Alexander Solzhenitsyn, “One Day in the Life of Ivan Denisovich” (1962) (translated from the Russian by Ron Hingley and Max Hayward) – Has Solzhenitsyn experienced a sales bump from being name-checked by Jordan Peterson, I wonder? Either way, I picked this one up at the usual getting place, the library sale. He’s been enlisted — volunteered, really — to be the literary placeholder for the totalitarianism thesis, the idea that the Gulag was the same as the Holocaust and therefore we need to destroy Vietnam/cut the marginal tax rate/not use trans peoples pronouns. My understanding is that started backfiring a little once the Soviet Union actually fell and he was still around, saying weird shit about the Jews and publishing unreadable novels, but by then the job had been done.
That’s not quite the figure we have here- the Cold War martyr-saint/embarrassing uncle. In “Ivan Denisovich” he’s near the beginning of his career. The novel is exactly what it says it is- a description of one day in the life of a relatively “standard” gulag prisoner. Ivan Denisovich is not notably political- he’s in there because he got captured by the Nazis during WWII, and it was assumed many of the Soviet soldiers who were captured had been turned into spies. The book is short and the prose is brisk.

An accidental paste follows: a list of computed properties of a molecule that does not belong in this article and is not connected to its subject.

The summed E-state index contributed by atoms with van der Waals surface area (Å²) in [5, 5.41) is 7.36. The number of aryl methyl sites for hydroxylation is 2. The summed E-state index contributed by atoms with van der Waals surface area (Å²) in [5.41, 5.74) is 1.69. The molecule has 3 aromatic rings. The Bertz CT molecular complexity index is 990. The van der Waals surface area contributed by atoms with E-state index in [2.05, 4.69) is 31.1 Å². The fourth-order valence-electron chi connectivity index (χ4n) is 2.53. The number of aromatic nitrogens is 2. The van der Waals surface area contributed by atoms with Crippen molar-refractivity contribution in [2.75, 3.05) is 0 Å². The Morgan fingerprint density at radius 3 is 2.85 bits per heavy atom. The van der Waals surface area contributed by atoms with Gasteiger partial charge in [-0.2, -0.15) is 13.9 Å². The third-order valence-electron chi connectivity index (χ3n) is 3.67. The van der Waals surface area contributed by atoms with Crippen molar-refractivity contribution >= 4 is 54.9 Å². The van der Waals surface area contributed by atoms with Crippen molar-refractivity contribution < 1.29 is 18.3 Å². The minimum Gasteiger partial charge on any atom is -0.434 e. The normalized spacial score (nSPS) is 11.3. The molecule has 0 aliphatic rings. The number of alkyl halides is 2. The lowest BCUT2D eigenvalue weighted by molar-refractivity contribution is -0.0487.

Politics doesn’t really enter it, not openly, anyway. No one really seems to care about communism- no “re-education,” no lectures from commissars. If anything, that could be the point- what defines “Ivan Denisovich” is power, pure and simple; its use, abuse, and avoidance. Over the course of the day Ivan needs to negotiate several different power structures, from the doctors to the work gangs to the kitchen gangs and the guards and on and on. He’s always cold and usually hungry, with only porridge to look forward to. He’s not a big man in the prison, but he’s not at the bottom of the pecking order either. He’s a capable worker, which helps. Solzhenitsyn’s descriptions of work are probably the highlight of the book. Building walls in the middle of nowhere, presumably to house more prisoners to the do the same thing… if Cold War academics didn’t bound up the Gulag, the terror, the famines, and everything else bad the Soviets did (or didn’t) into one big ball of associations, the takeaway of “Ivan Denisovich” would be the meaningless misery, identical to that practiced by numerous other systems, of what was supposed to be a wholly new kind of society. ****